Search Images Maps Play YouTube News Gmail Drive More »
Sign in
Screen reader users: click this link for accessible mode. Accessible mode has the same essential features but works better with your reader.


  1. Advanced Patent Search
Publication numberUS1461393 A
Publication typeGrant
Publication dateJul 10, 1923
Filing dateOct 16, 1922
Priority dateOct 16, 1922
Publication numberUS 1461393 A, US 1461393A, US-A-1461393, US1461393 A, US1461393A
InventorsRichard F Jenkinson
Original AssigneeJames S Free
Export CitationBiBTeX, EndNote, RefMan
External Links: USPTO, USPTO Assignment, Espacenet
Apparatus for drying lumber
US 1461393 A
Abstract  available in
Previous page
Next page
Claims  available in
Description  (OCR text may contain errors)

July 10, 1923. 1,461,393

R. F. JENKINSON APPARATUS FOR DRYING LUMBER Filed Oct. 16. 1922 3 Sheets-Sheet 1 noen '01,

July 10, 1923. 1.461.393

R. F. JENKINSON APPARATUS FOR DRYING LUMBER 3 Sheets-Sheet 2 July 10, 1923. 1,461,393

R. F. JENKINSON APPARATUS FOR DRYING LUMBER- Filed Oct. 16. 1922 3 Sheets-Sheet 5 4 fave/d Jnia'nsan/ MW I '0: 19124 Patented July 10, 1923. i

1,461,393 a: H C



Application filed October 16, 1922. Serial No. 594,799.

To all whom it may concern:

Be it known that I, RICHARD F. JENKIN- soN, a citizen of the United States, residing at Tuscaloosa, in the county of Tuscaloosa and State of Alabama, have invented certain new and useful Improvements in Apparatus for Dryin Lumber, of which the following is a specification.

The present invention, appertains to improvements in methods of and apparatus for d ing lumber.

t is well known in the lumber trade that the most satisfactory method of drying lumber is the commonly practiced method of seasoning by atmospheric exposure, but this method requires a great length of time if thoroughly carried out. Numerous methods have been proposed heretofore for accomplishing the desired result involving a considerable shortening of the usual seasoning period, but these in most instances either fail to eliminate the sap and acid from the green lumber or produce what are known as seasoning checks or cracks, the latter being due to the exterior drying rapidly before the interior has lost its moisture.

By experimentation over a long period of years. I have devised a very inexpensive and economical apparatus by means of which the process of drying lumber is greatly facilitated while at the same time thoroughly eflicient in overcoming the defects above referred to. In the carrying out of my invention I subject the lumber while stacked in the drying kiln to the action of steam.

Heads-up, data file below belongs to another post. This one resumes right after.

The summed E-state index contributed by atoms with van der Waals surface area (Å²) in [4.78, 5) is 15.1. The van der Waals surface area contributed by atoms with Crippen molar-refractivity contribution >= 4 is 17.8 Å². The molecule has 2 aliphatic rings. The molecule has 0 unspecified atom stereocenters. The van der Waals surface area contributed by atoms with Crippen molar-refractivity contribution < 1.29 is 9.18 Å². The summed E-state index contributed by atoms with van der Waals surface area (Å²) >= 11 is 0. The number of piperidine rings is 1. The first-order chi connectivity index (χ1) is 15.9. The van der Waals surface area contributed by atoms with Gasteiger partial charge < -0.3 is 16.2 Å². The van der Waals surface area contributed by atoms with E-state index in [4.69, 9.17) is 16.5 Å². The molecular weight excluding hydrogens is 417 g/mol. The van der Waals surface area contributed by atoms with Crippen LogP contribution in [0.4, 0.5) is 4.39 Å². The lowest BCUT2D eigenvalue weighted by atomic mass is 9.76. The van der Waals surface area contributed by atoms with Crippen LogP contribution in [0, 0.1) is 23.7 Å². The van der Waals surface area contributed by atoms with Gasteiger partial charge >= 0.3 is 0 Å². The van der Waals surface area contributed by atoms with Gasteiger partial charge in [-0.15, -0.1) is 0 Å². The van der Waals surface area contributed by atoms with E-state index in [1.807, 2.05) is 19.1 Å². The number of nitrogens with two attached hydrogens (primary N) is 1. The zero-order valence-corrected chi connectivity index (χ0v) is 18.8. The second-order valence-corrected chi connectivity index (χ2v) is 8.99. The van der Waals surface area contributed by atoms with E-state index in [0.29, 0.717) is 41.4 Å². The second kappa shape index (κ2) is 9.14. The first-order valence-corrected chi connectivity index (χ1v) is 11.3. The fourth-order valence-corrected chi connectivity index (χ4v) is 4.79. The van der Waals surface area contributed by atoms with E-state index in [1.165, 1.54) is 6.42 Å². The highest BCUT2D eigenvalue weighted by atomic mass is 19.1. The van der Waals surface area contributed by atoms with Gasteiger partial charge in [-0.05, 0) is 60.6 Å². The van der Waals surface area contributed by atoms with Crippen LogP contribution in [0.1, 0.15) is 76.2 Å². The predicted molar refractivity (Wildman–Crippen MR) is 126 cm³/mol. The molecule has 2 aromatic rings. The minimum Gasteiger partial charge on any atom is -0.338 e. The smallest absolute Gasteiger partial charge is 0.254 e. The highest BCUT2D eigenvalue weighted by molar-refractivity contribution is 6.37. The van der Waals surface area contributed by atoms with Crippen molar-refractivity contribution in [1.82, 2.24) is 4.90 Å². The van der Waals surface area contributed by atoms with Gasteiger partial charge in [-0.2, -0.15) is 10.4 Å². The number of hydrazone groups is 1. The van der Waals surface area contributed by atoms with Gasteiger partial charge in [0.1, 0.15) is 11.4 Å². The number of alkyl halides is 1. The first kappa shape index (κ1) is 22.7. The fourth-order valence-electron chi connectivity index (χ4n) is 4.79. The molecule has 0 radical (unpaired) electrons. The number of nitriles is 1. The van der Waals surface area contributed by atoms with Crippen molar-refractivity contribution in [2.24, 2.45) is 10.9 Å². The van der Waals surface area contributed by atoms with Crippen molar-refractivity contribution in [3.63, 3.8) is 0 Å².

Among other objects, my aim has been to secure an effective distribution of the steam, for on this the efficiency of the apparatus primarily depends. I secure the desired result by a special arrangement of piping which disposes nozzle branches in a position projecting between the piles of lumber and at the sides thereof so as to project multiple streams of the steam against the lumber piles, insuring the contact of the steam with individual pieces.

A further object in view has been to so mount the steam conduits that they may be readily shifted out of the way to give ample clearance for introducing into and removing the lumber piles from the kiln.

With the above and other objects in view, the invention consists in certain combinations and arrangements of the parts as will more fully appear as the description proceeds, the novel features thereof being pointed out in the appended claims.

In'the drawings:

Figure 1 is a. horizontal sectional view through a drying kiln constructed in accordance with my invention showing the steam conduits in operative position.

Figure 2 is a vertical sectional view through the drying room showing the pipin system in elevation.

igure 3 is a sectional view at right angles to the section in Figure 2 showing the steam conduits in operative position in full lines and the inoperative position of certain of the nozzle branches in dotted lines.

Fi ure 4 is a fragmentary vertical sectiona view of the piping arrangement alone.

Figure 5 is a horizontal sectional view of a drying room embodying a slightly modified arrangement of piping.

Figure 6 is a vertical sectional view of the drying room shown in Figure 5, and illustrating the movability of the nozzle branches to afford room in introducing the lumber into the kiln.

Corresponding and like parts are referred to in the following description and indicated in all of the views of the drawings, by like reference characters. I